Constable Nick Preston has been resuscitated twice using a defibrillator and once used one to help save another man’s life.
Now he’s ensuring the devices are available to as many people as possible.
Const Preston, who is based in Te Aroha, was inspired to organise the recent donation of a 24/7 accessible AED defibrillator for police in the town – the second of the life-saving devices he has helped get donated to rural Waikato communities through his partnership with the Freemasons, supporting Safer Communities Together.
“I’m convinced that defibrillators are a life-changer, especially in some of our small communities where we know that medical response times can be slower,” he says.
Const Preston was among staff representing Police at the Pride Parade in Ponsonby, Auckland, in 2018 when a 77-year-old man collapsed and went into cardiac arrest. He sprang into action, performing CPR on the man and sourcing a defibrillator from a local bank.
“Two shocks from the defib and he started coming around,” he said.
“Through manual CPR and the defibrillator being readily accessible, the man was able to make a full recovery and didn’t seem to be disturbed that I had to break his sternum doing CPR, considering the end result.”
A year later, Const Preston moved to the Coromandel seaside town of Whitianga. He noticed the differences in rural policing compared to city life and the time it takes first responders to get to incidents such as cardiac arrests due to the geographical spread.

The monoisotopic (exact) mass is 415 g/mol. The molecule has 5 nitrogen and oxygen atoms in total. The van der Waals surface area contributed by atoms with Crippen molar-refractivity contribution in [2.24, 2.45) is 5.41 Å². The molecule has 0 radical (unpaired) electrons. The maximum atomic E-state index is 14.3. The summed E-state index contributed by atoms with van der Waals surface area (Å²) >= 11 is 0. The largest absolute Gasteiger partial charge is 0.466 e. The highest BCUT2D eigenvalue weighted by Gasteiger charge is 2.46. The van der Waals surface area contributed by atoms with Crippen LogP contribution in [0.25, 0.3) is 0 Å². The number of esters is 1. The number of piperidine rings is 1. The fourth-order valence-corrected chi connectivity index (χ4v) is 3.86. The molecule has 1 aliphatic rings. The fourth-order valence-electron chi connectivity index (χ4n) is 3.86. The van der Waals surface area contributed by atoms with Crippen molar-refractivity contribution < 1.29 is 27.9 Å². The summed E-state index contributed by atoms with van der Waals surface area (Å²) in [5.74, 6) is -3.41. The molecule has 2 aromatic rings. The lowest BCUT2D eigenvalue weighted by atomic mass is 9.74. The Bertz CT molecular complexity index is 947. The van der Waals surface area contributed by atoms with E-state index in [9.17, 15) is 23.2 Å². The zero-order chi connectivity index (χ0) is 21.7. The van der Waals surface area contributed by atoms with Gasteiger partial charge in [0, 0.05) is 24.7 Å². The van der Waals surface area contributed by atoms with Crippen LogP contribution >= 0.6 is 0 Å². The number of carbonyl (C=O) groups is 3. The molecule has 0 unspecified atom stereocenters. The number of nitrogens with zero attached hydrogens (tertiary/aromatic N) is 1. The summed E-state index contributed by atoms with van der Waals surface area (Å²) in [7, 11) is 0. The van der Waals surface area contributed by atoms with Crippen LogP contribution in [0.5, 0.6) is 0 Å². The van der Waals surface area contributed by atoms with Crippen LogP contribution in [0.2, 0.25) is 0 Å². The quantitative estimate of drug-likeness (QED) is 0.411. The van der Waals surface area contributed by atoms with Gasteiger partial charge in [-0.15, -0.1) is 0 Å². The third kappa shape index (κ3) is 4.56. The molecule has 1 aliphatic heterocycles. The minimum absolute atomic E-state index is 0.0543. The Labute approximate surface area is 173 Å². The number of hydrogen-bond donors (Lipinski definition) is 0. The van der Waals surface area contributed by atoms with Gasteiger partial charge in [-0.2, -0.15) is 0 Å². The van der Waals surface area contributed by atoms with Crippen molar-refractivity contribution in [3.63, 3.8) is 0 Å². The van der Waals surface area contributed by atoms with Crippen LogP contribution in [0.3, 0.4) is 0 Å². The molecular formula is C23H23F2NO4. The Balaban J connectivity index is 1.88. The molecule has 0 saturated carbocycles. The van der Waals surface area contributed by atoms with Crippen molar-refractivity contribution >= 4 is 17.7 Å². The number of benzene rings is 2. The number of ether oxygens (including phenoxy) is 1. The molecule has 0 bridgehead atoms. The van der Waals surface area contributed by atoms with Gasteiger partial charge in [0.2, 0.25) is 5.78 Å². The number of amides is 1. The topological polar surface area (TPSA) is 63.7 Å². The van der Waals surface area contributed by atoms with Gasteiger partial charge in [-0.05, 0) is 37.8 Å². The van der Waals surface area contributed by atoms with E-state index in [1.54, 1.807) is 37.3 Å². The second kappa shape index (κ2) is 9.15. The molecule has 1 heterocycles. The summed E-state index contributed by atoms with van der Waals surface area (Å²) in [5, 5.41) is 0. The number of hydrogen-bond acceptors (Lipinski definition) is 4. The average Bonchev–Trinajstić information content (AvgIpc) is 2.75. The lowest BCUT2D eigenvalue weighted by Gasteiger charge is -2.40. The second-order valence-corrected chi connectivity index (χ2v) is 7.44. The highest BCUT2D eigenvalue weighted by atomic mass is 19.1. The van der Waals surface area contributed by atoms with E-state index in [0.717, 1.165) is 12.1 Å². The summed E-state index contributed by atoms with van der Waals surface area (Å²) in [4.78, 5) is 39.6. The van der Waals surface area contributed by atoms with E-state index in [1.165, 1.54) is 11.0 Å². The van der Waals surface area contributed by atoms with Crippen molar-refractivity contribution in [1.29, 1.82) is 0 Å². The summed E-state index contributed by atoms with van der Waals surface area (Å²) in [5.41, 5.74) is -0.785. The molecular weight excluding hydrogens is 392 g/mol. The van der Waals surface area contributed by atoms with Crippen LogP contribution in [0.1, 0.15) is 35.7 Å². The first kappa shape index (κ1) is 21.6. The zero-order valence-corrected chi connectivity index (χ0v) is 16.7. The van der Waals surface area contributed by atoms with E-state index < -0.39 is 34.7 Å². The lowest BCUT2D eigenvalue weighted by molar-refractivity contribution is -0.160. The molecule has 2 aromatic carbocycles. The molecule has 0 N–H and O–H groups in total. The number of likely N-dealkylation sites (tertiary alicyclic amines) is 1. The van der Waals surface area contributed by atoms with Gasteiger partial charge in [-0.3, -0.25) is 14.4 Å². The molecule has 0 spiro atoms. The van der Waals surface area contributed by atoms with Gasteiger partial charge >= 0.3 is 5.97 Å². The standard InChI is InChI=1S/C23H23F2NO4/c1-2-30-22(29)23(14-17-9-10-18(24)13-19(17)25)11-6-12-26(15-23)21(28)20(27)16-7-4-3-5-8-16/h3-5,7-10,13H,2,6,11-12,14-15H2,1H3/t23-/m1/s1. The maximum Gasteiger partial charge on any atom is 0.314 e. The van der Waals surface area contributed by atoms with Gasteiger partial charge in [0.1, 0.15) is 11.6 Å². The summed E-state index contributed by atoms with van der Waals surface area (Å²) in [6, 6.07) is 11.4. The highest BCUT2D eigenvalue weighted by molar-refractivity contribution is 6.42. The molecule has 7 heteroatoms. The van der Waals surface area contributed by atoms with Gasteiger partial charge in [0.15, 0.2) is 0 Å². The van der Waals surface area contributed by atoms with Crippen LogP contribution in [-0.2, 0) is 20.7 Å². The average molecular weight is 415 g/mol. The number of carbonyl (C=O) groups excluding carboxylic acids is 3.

“I wanted to have a defibrillator in the local Whitianga police vehicle to give the community the best chance at survival when attending serious road accidents in such remote rural areas.”
He approached the local Freemasons, who funded and supplied a defibrillator. When he took up a post in the Matamata-Piako Strategic Traffic Unit a year ago, he saw another need in Te Aroha.
“You don’t get a lot of time – a few minutes until someone’s blood stops flowing and it affects your brain.”
Const Preston himself has had two choking incidents in his life where he was given CPR and resuscitated.
“I remember not being able to breathe, falling to the ground and a flatmate who worked for a company next door ran across and grabbed the defibrillator.”
The $3500 defibrillator was sponsored by the Freemasons through the organisation’s charitable trust and was presented at Te Aroha Police Station on Monday.
“When Nick called and said there wasn’t one available 24 hours in Te Aroha, we jumped to the occasion,” says Richard Shelford-Woodcock, of Whitianga Freemasons.
Te Aroha Freemasons Master Elect Marc Dresser says this was an opportunity to provide the device to Police staff who are often the first responders in rural areas, to protect the community and make sure Te Aroha has the best available technology to help people.